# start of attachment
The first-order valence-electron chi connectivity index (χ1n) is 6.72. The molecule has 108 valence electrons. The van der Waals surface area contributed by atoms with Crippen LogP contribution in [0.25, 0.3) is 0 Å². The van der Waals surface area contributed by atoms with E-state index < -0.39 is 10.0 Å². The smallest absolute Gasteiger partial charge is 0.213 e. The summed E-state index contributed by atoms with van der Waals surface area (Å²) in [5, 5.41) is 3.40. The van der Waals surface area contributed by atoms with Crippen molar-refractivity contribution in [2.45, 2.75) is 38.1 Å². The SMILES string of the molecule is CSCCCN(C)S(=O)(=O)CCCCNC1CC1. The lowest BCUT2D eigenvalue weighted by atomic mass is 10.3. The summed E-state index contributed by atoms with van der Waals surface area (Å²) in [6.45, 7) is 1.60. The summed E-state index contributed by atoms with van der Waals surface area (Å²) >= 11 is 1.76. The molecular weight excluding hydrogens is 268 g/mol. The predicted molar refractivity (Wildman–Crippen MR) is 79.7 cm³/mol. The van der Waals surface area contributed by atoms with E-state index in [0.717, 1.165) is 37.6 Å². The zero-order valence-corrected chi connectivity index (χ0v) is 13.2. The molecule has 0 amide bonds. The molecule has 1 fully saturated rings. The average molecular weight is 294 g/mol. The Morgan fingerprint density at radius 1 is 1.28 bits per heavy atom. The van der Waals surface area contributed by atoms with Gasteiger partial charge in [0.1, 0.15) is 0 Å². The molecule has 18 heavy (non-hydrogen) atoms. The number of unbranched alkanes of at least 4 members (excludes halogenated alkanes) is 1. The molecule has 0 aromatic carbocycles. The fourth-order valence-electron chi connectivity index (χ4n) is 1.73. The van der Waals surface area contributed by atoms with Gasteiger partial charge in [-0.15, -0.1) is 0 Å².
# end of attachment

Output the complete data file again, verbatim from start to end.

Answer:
The first-order valence-electron chi connectivity index (χ1n) is 6.72. The molecule has 108 valence electrons. The van der Waals surface area contributed by atoms with Crippen LogP contribution in [0.25, 0.3) is 0 Å². The van der Waals surface area contributed by atoms with E-state index < -0.39 is 10.0 Å². The smallest absolute Gasteiger partial charge is 0.213 e. The summed E-state index contributed by atoms with van der Waals surface area (Å²) in [5, 5.41) is 3.40. The van der Waals surface area contributed by atoms with Crippen molar-refractivity contribution in [2.45, 2.75) is 38.1 Å². The SMILES string of the molecule is CSCCCN(C)S(=O)(=O)CCCCNC1CC1. The lowest BCUT2D eigenvalue weighted by atomic mass is 10.3. The summed E-state index contributed by atoms with van der Waals surface area (Å²) in [6.45, 7) is 1.60. The summed E-state index contributed by atoms with van der Waals surface area (Å²) >= 11 is 1.76. The molecular weight excluding hydrogens is 268 g/mol. The predicted molar refractivity (Wildman–Crippen MR) is 79.7 cm³/mol. The van der Waals surface area contributed by atoms with E-state index in [0.717, 1.165) is 37.6 Å². The zero-order valence-corrected chi connectivity index (χ0v) is 13.2. The molecule has 0 amide bonds. The molecule has 1 fully saturated rings. The average molecular weight is 294 g/mol. The Morgan fingerprint density at radius 1 is 1.28 bits per heavy atom. The van der Waals surface area contributed by atoms with Gasteiger partial charge in [0.1, 0.15) is 0 Å². The molecule has 18 heavy (non-hydrogen) atoms. The number of unbranched alkanes of at least 4 members (excludes halogenated alkanes) is 1. The molecule has 0 aromatic carbocycles. The fourth-order valence-electron chi connectivity index (χ4n) is 1.73. The van der Waals surface area contributed by atoms with Gasteiger partial charge in [-0.15, -0.1) is 0 Å².